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Hear and Follow

Categories // Memes

by Amelia PureHeart Hear and Follow

You hear them before you see them. A cacophony of cracking snare and rumbling subsidiary drums. You hear them and you follow. In the tradition of call & response, of hide & seek, of tracking a heartbeat - because that’s what they are, pulsing, jumping, springing, alive, heartbeats. The first time I saw the Gombeys I’m pretty sure I cried, I say this because I know that my earliest subsequent memories of interactions with Gombeys were full of tears. I’ve heard similar stories and to this day seen the odd 2 or 3 kids turn into their mother or father’s leg, hold on tight and wail through their little contracting chests - a sound to rival the thundering expanse of percussion trailing behind the flurry of moving color that is the Gombeys. I don’t know what it is about little kids and Gombeys that spawn fear - maybe the masks or the erratic movements?

I recently came across a photo (in the limitless void that is the internet) of a child, wedged in between two sanitation workers, garbage men. The little kid was holding a toy garbage truck and his face was utterly contorted and frozen in time to display the very middle of a hearty good ol’ cry. The caption accompanying the picture, written by his father stated,   

“Quincy's been waiting all week to show the garbage men his garbage truck. But, in the moment, he was overwhelmed in the presence of his heroes.”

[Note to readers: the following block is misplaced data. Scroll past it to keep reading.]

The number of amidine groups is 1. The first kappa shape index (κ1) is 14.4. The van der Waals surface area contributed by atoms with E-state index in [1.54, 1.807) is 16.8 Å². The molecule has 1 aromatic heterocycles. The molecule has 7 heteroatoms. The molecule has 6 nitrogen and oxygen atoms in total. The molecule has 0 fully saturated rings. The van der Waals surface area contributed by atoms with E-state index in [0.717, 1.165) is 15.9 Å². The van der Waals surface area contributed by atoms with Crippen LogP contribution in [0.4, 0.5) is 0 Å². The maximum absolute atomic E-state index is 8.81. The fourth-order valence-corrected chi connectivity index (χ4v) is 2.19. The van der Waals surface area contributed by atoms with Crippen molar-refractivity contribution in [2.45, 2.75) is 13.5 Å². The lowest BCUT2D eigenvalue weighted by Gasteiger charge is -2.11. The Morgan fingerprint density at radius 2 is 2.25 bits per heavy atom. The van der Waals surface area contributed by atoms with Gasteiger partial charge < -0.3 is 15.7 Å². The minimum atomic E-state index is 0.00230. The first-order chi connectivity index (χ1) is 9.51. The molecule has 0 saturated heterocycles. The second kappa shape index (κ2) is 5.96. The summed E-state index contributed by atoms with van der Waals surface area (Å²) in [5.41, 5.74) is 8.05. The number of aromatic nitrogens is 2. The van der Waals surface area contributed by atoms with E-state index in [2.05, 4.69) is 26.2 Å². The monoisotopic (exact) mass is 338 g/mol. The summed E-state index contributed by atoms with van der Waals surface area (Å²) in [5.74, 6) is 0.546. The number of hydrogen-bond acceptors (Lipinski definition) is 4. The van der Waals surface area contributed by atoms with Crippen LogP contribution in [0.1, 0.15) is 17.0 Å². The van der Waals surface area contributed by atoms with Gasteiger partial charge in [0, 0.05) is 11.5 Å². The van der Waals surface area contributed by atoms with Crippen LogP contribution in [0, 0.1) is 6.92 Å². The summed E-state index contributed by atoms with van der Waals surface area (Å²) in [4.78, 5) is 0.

Overwhelmed in the presence of his heroes is the key here. I do remember that when I was young, and the Gombeys had left and I had untucked my buried face from my mother’s leg, or arm, or neck - I’d always feel (what young me did not yet have words to describe as) remorse. There was something empty in me after they were gone and had turned the corner, while the wake of their drums faded with every moving second into the air. I didn’t know at the time that that was the pain of allowing fear to confront me, rather than me confronting it.

This happens to us in life sometimes, in various forms we recoil in aegis and by doing so lose out on an important (if albeit uncomfortable) experience. We don’t apply for that position, or grant, or two yearlong sabbatical in Guatemala. We don’t have enough money for the degree, or the house, or to backpack across south Asia, so we postpone - or worse, abandon. We live in the shallows of our life’s shadows. I get it, it’s safe, shit is rough, life is an ever unpredictable road. But so what? If I’ve learned anything from poking my head out of the security of my mother, it was the feeling of longing, of wanting something back, something that I missed, something that I miscalculated. And ok, sure, I may be assigning an excessive amount of precociousness to my past young self, but in the retrospect, the older more learned me has to at least attempt to uncover the metaphor to learn from.

Which brings me to the present, January 1, 2016 approximately 13 hours into the new year and I’m inside, passively watching a Bizarre Foods marathon on the Travel Channel and running through the motions on my laptop. When I’m summoned outside, to hear the drums.

            “Let’s go find them!”

This isn’t me exclaiming this, me, is dropping my shoulders and making a myriad of excuses :       “I’m not dressed. We haven’t eaten yet. Aren’t we supposed to drive to Somerset in a                        bit?”